Address by Ms. Navanethem Pillay UN High Commissioner
for Human Rights on the occasion of the opening of the
9th Session of the Human Rights Council
Distinguished Members of the Human Rights Council,
Ladies and Gentlemen,
I wish to thank the President of the Human Rights Council for his very kind words and to congratulate him for his able leadership of this premier intergovernmental human rights body. It is a pleasure and a great honour for me to address the Council today. I stand before you mindful of, and humbled by, the magnitude of the tasks ahead, as well as eager in my new capacity, as I have been throughout my career, to contribute to promoting and protecting human rights, equality, and justice for all.
Together and in a shared spirit of service, we will surely learn to maximize our combined efforts and put them to optimal use. Presently, I am acutely aware that there is only one opportunity to make a first impression and that first impressions linger in memory long after the habit of acquaintance has set in. Thus, I would like to immediately convey my pledge to an open-minded, frank, and reciprocally reinforcing interaction with the Human Rights Council.
As a jurist and as a human rights defender, I have learned that the pursuit of human rights is a Janus-like endeavour which combines the measured and deliberate pace of the law with the urgency and passion of advocacy. I have learned that we cannot always stay the hand of tyrants, or of those consumed by hatred and prejudice. And I know that we cannot stem all ills and abuses. We do, however, have an obligation to alleviate them and prevent others from occurring, as well as hold perpetrators to account. Allow me to offer some preliminary thoughts of what, I believe, needs to be done to meet such obligations.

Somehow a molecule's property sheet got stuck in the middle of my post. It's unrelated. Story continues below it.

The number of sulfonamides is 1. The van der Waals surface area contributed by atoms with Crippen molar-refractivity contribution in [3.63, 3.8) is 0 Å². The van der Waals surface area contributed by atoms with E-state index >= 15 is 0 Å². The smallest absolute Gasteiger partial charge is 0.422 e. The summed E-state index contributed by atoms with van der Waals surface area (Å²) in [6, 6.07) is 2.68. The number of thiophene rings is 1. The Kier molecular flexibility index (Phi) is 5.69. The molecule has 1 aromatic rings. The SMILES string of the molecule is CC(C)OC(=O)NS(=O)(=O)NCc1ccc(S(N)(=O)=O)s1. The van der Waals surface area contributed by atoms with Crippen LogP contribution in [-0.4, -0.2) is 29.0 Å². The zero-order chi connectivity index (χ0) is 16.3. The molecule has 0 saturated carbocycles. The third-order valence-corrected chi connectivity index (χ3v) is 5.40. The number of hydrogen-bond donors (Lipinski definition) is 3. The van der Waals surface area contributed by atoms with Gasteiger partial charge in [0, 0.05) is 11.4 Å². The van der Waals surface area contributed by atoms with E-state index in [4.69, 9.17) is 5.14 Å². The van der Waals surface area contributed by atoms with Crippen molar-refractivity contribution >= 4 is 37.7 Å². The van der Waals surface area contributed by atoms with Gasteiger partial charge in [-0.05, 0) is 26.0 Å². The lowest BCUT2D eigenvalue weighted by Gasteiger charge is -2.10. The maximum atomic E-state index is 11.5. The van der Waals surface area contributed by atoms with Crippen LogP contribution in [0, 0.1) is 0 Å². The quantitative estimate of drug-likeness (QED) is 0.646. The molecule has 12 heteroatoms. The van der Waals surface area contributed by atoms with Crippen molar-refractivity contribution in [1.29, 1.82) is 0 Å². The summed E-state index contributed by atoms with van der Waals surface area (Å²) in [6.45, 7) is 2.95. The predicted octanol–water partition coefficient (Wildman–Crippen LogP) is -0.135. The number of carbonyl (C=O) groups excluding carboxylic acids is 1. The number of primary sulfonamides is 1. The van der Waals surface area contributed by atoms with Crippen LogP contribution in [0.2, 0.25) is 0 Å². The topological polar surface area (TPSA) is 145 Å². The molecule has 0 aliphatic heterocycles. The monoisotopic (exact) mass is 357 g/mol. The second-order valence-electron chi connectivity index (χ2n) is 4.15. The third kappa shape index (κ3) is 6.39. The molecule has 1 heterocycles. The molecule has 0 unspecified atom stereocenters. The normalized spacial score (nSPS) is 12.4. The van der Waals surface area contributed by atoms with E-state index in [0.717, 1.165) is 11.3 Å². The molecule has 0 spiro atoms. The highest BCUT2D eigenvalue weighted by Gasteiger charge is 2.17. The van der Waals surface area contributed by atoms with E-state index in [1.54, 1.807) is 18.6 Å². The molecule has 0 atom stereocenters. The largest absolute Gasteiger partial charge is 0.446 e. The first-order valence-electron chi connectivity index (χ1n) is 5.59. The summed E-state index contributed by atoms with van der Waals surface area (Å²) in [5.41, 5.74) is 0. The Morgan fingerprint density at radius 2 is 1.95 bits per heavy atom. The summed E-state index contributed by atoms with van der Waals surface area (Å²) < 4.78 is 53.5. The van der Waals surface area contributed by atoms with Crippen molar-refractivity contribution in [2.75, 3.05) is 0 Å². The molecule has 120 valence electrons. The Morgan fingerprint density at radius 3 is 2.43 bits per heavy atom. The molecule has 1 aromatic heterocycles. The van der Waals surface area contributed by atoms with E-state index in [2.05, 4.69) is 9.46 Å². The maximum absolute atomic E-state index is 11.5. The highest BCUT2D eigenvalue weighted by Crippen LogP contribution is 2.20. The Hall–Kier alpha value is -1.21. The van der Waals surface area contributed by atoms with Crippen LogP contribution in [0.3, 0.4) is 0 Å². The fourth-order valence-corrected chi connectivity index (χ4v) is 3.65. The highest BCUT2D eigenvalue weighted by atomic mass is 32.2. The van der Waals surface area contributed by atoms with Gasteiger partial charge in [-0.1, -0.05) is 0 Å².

Ladies and Gentlemen,
The current year marks a series of important anniversaries which represent rallying points for the human rights community, as well as opportunities to galvanize others into action. In particular, I refer to the 60th anniversaries of the Universal Declaration of Human Rights and of the Genocide Convention; and the twin 10th anniversaries of the Declaration on human rights defenders and of the Guiding Principles on Internal Displacement, as well as the 15th anniversary of the Vienna Conference. I will briefly expand on some salient implications of these events.
The 60th anniversary of the Universal Declaration of Human Rights, which falls on December 10th, and the year-long campaign launched last December by the Secretary-General have already offered, and will continue to present, various occasions to reflect on the progress made over the past six decades.
At the same time, we must focus on the challenges that remain in bringing to reality the comprehensive vision of human rights set forth in the Universal Declaration. This vision is a beacon of hope for the future—it contemplates a world with the full realization of civil, political, economic, social and cultural rights without distinction. This is a world in which every man, woman and child lives in dignity, free from hunger and protected from violence and discrimination, with the benefits of housing, health care, education and opportunity. This vision in my view represents the global culture of human rights we strive for, and it should be a unifying rather than a divisive force, within and among all cultures.
In the course of my career, I have seen the growth, and contributed to the development of an expanding framework of international law that, together with national and regional legal instruments, represents an effort to implement the principles of the Universal Declaration. This body of law and the mechanisms that it fostered, such as treaty bodies and Special Procedures, have created a system for the promotion and protection of human
rights worldwide. The challenge is how to make this system work better to overcome the persisting abuses, the omissions and the neglect that still stand in the way of the full implementation of human rights.
Foremost of importance in this effort, I believe, is impartiality in the operation of this system and adherence to the single and consistent standard represented by the Universal Declaration that is applied equally to all without political consideration. That may sound like a fantasy, but I think it is critical to overcoming the divisions that plague us in our efforts to promote human rights, particularly in the context of an intergovernmental organization. I start from the premise that the credibility of human rights work depends on its commitment to truth, with no tolerance for double standards or selective application.